Day 14, NaPoWriMo 2020
Writing ghazals, oh what a noble pursuit, you say
Following in Ghalib ’s footsteps bears fruit, you say?
Working from home, can be confining at times, but
means comfort in sweatsuits and no commute, you say.
Spending lazy afternoons with grandpa, listening
to tape recorded ghazals was such a hoot, you say.
The ghazal weaved into raga, the singer teasing nuances
With accompanied tabla, harmonium and flute, you say.
How good is your advice? Versifying in couplets will
impress that cute girl in a floral jumpsuit, you say?
Because I spend time in your tavern, drinking wine,
O saaqii. That makes me a person of disrepute, you say?
Squeeze fresh oranges, pour juice in a glass, stir with
Screwdriver after adding two shots of Absolut, you say.
Like the causal tone of Faiz’s poems carrying embers
of revolution, who’s the heir, the new recruit, you say?
A devotee or an atheist reading Kabir’s dohas, Mirabai’s
vani or Narsinh’s bhajans will transmute, you say.
The stories from long epics Ramayana and the Mahabharata,
Sip into your soul, and lay deep roots, you say.
If I can see through ‘Mirage’ and can discern the
true reality, that makes me very astute, you say!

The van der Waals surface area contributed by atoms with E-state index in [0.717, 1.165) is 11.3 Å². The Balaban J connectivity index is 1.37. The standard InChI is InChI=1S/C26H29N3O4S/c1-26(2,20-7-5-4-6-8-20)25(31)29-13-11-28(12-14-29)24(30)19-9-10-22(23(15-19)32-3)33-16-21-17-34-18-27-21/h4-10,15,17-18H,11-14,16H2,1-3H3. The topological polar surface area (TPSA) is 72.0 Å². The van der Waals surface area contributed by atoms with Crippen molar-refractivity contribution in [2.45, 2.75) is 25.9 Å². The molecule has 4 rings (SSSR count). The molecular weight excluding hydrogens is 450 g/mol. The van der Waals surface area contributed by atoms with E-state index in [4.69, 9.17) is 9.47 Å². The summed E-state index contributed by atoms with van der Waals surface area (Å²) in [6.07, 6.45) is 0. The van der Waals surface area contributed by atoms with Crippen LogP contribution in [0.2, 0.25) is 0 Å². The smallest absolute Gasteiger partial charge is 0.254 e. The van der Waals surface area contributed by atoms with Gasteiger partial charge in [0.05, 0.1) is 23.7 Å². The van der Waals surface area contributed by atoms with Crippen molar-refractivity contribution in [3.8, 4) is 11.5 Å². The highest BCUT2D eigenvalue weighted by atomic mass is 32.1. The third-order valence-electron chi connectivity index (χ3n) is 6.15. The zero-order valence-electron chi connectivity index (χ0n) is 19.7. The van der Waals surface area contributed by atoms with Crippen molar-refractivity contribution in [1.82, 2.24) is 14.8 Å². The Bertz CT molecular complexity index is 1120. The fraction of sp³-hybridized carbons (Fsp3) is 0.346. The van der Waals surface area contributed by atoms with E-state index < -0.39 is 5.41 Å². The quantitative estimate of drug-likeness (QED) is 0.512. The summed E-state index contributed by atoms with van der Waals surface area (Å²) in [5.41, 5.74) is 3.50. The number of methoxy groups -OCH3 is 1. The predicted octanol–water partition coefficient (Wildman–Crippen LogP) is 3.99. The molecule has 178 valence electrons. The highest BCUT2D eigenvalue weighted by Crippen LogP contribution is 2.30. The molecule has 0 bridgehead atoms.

Notes: Day 14 of NaPoWriMo 2020. The prompt “asks you, like Alice Notley, to think about your own inspirations and forebears (whether literary or otherwise). Specifically, I challenge you today to write a poem that deals with the poems, poets, and other people who inspired you to write poems. These could be poems/poets/people that you strive to be like, or even poems, poets, and people that you strive not to be like. There are as many ways to go with this prompt as there are ways to be inspired.”
Ghalib – Mirza Ghalib
Faiz – Faiz Ahmed Faiz
Kabir – 15th century mystic poet
Mirabai – a 16th century devotional (bhakti) poet
Narsinh – Narsinh Mehta, a 15th century devotional (bhakti) Gujarati poet, whose Vaishnav Jana poem (bhajan – devotional poem) was one of Gandhi’s favorites.
Though Ramayana and Mahabharat are usually accessible and consumed in the narrative form, they are actually big lyrical epics.
Saaqii – literally a bartender, or barmaid. But, the word takes on different metaphors for lover, friend, alter ego, the divine in Hindi/Urdu poetry, ghazals.